There are many changes throughout its life cycle, so expect to see variable colour variations of this mushroom. The young flattened-convex cap is pale ochre and is strongly hygrophanous (unlike C.gibba) and you will see pale/darker areas depending on the moisture in the cap. Also look out for water marks around the edge of the cap. With age, it becomes darker orange-brown (shades vary) as the distinctive funnel becomes more apparent. There may also be several darker spotted areas scattered across the surface.

The whitish-yellow gills are crowded (more so than the Common Funnel) and heavily integrated with the stem (decurrent) which is paler in colour than the cap. It is often curved slightly towards the white woolly base.

Take a whiff!

Smell is also an important factor here, as the Common Funnel and Tawny Funnel differ. The Common Funnel has a faintish odour of almonds (also described as new-mown hay!) whereas the Tawny Funnel is more or less non descriptive, but there may be a faint spicy odour.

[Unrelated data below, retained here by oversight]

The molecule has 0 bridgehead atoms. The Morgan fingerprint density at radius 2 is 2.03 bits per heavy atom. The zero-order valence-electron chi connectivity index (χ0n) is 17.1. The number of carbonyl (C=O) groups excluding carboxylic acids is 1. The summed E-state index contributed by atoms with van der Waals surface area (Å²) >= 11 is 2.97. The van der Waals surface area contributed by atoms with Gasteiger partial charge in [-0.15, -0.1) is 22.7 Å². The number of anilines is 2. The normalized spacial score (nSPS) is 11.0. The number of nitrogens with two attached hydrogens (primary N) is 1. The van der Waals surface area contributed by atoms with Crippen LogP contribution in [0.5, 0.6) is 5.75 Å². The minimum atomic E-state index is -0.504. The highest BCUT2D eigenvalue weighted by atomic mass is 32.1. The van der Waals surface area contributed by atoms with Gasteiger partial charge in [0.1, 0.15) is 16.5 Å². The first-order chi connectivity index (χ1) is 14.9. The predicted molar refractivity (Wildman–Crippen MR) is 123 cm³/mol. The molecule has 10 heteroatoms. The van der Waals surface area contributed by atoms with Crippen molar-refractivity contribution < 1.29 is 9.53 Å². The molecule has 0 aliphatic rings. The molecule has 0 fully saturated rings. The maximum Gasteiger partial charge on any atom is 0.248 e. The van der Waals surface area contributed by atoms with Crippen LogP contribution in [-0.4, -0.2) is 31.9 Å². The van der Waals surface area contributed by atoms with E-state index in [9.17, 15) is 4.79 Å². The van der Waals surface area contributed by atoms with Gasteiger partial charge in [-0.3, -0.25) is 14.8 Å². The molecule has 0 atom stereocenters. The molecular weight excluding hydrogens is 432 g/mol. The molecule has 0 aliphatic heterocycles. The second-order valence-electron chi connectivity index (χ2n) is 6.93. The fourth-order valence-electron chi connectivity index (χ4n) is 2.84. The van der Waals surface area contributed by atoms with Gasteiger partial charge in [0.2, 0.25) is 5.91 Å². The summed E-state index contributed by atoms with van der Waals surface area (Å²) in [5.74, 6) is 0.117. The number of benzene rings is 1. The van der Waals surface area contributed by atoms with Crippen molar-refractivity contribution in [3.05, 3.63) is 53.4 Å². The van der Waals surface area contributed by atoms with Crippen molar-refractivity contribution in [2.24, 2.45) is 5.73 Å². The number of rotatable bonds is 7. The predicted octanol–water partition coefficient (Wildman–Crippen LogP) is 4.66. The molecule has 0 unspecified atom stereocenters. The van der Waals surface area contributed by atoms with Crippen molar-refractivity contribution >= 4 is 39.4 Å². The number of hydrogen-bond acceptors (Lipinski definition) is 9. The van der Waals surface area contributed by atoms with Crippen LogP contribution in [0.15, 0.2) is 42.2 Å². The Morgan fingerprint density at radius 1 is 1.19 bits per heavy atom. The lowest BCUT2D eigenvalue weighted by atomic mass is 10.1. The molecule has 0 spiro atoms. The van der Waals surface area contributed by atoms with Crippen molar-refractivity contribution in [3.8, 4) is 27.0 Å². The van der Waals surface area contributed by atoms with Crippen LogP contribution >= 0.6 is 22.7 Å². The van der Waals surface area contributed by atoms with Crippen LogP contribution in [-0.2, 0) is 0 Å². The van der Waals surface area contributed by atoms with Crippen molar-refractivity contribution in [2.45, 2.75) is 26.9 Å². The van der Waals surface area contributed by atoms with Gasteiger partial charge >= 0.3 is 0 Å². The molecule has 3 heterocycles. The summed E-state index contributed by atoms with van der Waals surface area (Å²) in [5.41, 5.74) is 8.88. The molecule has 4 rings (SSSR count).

This mushroom is a great challenge, so good luck in identification and your spring forages in general. Enjoy.

Tawny Funnel images

Notice the varied shades from light ochre to tawny and the very crowded decurrent gills.

QUICK ID TABLE: TAWNY FUNNEL Lepista flaccida

CAP / FLESH

2-9cm across. Initially flattish to convex then funnel shaped. Pale ochre, darkening tawny brown with age. Often darker spots. Thin flesh, pale to tan.

STEM

3-5cm x 0.5-1cm. Paler than cap. Becomes hollow. White woolly base.

GILLS / SPORE PRINT

Very decurrent, narrow & crowded. Whitish to yellowish.
Spore Print: Creamy white (see how to take a spore print here).

HABITAT / SEASON

On soil and in leaf litter of coniferous & broadleaved woods. Autumn. Sometimes in January & February.

EDIBILITY

Edible, but flesh is too thin & has an unpleasant taste.

The Genus LEPISTA (Blewits): Characteristics to look out for:

• Small to medium size. Pale to brownish caps. Some feature lilac/purple colouring on cap and stem.
• Pale pink spore print (see how to take a spore print here).

Tawny Funnel Diagram

Scurfy Twiglet

This is another species I often find in urban locations as well out in woodland or the countryside, especially at this time of year in mild January or February months. The Tubaria species are often overlooked due to their small size and colour which helps them blend into their surroundings.